AUSTIN, Texas — The relentless pursuit of perfection.
For Texas Longhorns senior quarterback Sam Ehlinger, one of the nation’s most accomplished quarterbacks and one of the most accomplished quarterbacks in school history, that means never being satisfied.
Not even after throwing for 426 yards and five touchdowns on 25-of-33 passing against UTEP as Texas opened its season on Sept. 12.
“To tell you the truth, I’m actually pretty disappointed,” Ehlinger said. “I left a lot of throws out there that I should’ve made and I can’t wait for the bye week to continue to get better.
Even though Ehlinger completed 75.8 percent of his passes, he was right that he did leave some plays on the field.
On a run-pass option early, Ehlinger tried to find junior wide receiver Brennan Eagles on a glance route and put it just out of the reach of Eagles.
On a pass targeting graduate transfer Tarik Black outside the red zone, Ehlinger didn’t anticipate Black coming open and threw the ball late, so by the time Black did run free, he wasn’t able to catch the pass until he was just out of bounds.
Facing a 3rd and 12 in field-goal range, Ehlinger was a little bit late anticipating redshirt sophomore wide receiver Joshua Moore coming out of his break and the pass was broken up by good coverage.
In the second quarter, Ehlinger missed Eagles again on second down in the red zone, but this time it looked like the problem was the read on the run-pass option — Ehlinger didn’t force the read player to commit into the box, so that defender was able to undercut the deep slant run by Eagles. Or perhaps Eagles just didn’t run the route deep enough.
On the next play, Ehlinger and Eagles weren’t on the same page because Eagles didn’t finish his comeback route where Ehlinger expected.
One of the bigger mistakes by Ehlinger resulted in an unfortunate injury. Redshirt freshman wide receiver Jordan Whittington is expected to miss several more weeks after suffering a meniscus injury when Ehlinger underthrew a pass into the end zone late in the second half.
There was also a miscommunication between Ehlinger and Eagles — Ehlinger expected Eagles to run a go route, but Eagles broke it off on a hitch. Early in the second quarter, Ehlinger threw another incomplete pass when Moore didn’t make the same read and broke his route inside.
So one area for improvement is Ehlinger making sure that his receivers are on the same page as him and making the same reads when they have options on their routes. Especially with Eagles, who has been a disappointment since the start of preseason camp.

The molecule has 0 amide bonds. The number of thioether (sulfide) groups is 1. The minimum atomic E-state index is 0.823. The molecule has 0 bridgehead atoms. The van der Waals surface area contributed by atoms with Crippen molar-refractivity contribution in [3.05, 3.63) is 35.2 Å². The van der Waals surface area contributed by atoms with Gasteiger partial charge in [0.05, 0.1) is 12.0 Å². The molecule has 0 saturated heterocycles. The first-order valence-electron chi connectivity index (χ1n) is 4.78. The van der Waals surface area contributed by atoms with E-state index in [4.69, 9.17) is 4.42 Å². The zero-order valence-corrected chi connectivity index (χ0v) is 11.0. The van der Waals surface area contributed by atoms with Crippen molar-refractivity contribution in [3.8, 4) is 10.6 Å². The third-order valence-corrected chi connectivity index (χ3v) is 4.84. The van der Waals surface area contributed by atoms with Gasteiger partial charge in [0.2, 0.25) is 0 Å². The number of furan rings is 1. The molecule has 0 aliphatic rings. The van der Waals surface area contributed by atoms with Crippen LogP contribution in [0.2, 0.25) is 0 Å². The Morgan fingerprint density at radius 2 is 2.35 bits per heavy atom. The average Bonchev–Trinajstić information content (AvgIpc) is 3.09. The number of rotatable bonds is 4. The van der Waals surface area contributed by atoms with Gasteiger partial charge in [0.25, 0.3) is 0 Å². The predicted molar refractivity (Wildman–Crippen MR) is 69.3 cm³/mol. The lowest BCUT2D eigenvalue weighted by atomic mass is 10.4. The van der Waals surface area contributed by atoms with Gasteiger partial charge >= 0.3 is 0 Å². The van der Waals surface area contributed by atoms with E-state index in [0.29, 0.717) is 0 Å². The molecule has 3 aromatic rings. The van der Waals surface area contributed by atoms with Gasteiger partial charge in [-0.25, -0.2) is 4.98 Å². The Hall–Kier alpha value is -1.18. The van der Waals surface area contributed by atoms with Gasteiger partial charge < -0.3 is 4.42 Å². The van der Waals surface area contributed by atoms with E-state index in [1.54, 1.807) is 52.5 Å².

Otherwise, Ehlinger said on Tuesday that he just needs to get a little bit more comfortable on the field.
“Yeah, I felt like I was kind of aiming the ball a little bit, wasn’t letting it rip,” Ehlinger said. “I missed a few throws — obviously I’m striving to play a perfect game and it’s always gonna be that way.”
New offensive coordinator Mike Yurcich knows that the quest for a perfect game is an admirable goal, one that he shares.
“There’s never been a perfect game coached or a perfect game played,” Yurcich said on Wednesday. “And so we’re just trying to always get better to correct the mistakes that we made. Not everybody’s perfect. Maybe it’s a missed throw, maybe it’s a missed read, maybe it’s timing, maybe it’s footwork.”
Even successful situations could include necessary teaching points like correcting the quarterback’s eyes or their feet. Still, there’s a delicate balance that offensive coordinators have to strike with their quarterbacks.
“There’s a point to where you can over coach guys, get them thinking too much,” Yurcich said. “They’re not feeling it out and playing intuitively, and in rhythm, and confidently.”
Yurcich believes that sometimes that best thing that a coach can do is just get out of the way, especially with someone as talented and experienced as Ehlinger. So there’s a delicate balance that a coordinator has to strike with their quarterback so they can understand when it’s time to push hard and when it’s time to back off.
Forming a strong relationship is a key element of beginning to determine how that balance plays out, necessitating an open flow of communication from coordinator to player and from player to coordinator.
That’s particularly important during games, when Yurcich, who calls plays from the booth, asks Ehlinger in between series about what the Texas quarterback was seeing on the field in order to get on the same page.
“If it was about last Saturday night’s date, I need to know that so we can focus your brain in the right space,” Yurcich said.
From there, Yurcich can make any necessary changes to his play-calling approach to ensure that both are in rhythm.
Yurcich heard a quote from a former NFL defensive coordinator that he now likes to use — “Honest football teams win.”
“We’re always trying to make sure that our players are confident. I think that’s a critical element of any performer in anything that they do, whether it be broadcast journalism, or whether it be playing a piano or playing quarterback,” Yurcich said. “You have to be confident in what you’re doing. So, correcting, but yet building confidence is that balance that you’re always looking for as a position coach or any coach.”
Given Ehlinger’s experience and the quality of quarterback coaching that he’s received dating back to high school playing for Todd Dodge at Westlake, Yurcich is right to place such a huge emphasis on the details, while getting out of the way in other important respects.
And so as good as Ehlinger was on UTEP, he’s also correct that he can get better and the two will only develop a better rapport as play caller and quarterback as the season goes along.
It’s been a long time since Texas could say anything like that and look forward to the rest of the season with that much optimism.